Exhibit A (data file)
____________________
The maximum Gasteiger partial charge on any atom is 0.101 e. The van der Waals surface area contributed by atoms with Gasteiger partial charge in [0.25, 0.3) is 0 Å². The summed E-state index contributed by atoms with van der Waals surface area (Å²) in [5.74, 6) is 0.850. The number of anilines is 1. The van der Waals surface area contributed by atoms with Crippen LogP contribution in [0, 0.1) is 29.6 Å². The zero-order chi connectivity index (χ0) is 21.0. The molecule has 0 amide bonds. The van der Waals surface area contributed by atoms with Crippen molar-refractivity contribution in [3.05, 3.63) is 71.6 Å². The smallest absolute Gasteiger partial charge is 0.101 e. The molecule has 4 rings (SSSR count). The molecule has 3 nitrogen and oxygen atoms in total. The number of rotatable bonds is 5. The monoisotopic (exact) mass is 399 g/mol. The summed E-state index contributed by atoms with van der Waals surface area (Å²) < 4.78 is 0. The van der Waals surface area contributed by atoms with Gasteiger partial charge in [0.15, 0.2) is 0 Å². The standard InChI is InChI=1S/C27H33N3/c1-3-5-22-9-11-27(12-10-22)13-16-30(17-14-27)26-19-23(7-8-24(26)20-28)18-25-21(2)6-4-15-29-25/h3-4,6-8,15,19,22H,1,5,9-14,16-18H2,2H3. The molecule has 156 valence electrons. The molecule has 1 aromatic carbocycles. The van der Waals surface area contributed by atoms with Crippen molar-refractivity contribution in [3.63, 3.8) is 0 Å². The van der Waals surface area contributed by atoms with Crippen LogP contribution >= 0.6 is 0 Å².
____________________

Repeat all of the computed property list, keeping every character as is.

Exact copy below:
The maximum Gasteiger partial charge on any atom is 0.101 e. The van der Waals surface area contributed by atoms with Gasteiger partial charge in [0.25, 0.3) is 0 Å². The summed E-state index contributed by atoms with van der Waals surface area (Å²) in [5.74, 6) is 0.850. The number of anilines is 1. The van der Waals surface area contributed by atoms with Crippen LogP contribution in [0, 0.1) is 29.6 Å². The zero-order chi connectivity index (χ0) is 21.0. The molecule has 0 amide bonds. The van der Waals surface area contributed by atoms with Crippen molar-refractivity contribution in [3.05, 3.63) is 71.6 Å². The smallest absolute Gasteiger partial charge is 0.101 e. The molecule has 4 rings (SSSR count). The molecule has 3 nitrogen and oxygen atoms in total. The number of rotatable bonds is 5. The monoisotopic (exact) mass is 399 g/mol. The summed E-state index contributed by atoms with van der Waals surface area (Å²) < 4.78 is 0. The van der Waals surface area contributed by atoms with Gasteiger partial charge in [0.15, 0.2) is 0 Å². The standard InChI is InChI=1S/C27H33N3/c1-3-5-22-9-11-27(12-10-22)13-16-30(17-14-27)26-19-23(7-8-24(26)20-28)18-25-21(2)6-4-15-29-25/h3-4,6-8,15,19,22H,1,5,9-14,16-18H2,2H3. The molecule has 156 valence electrons. The molecule has 1 aromatic carbocycles. The van der Waals surface area contributed by atoms with Crippen molar-refractivity contribution in [3.63, 3.8) is 0 Å². The van der Waals surface area contributed by atoms with Crippen LogP contribution >= 0.6 is 0 Å².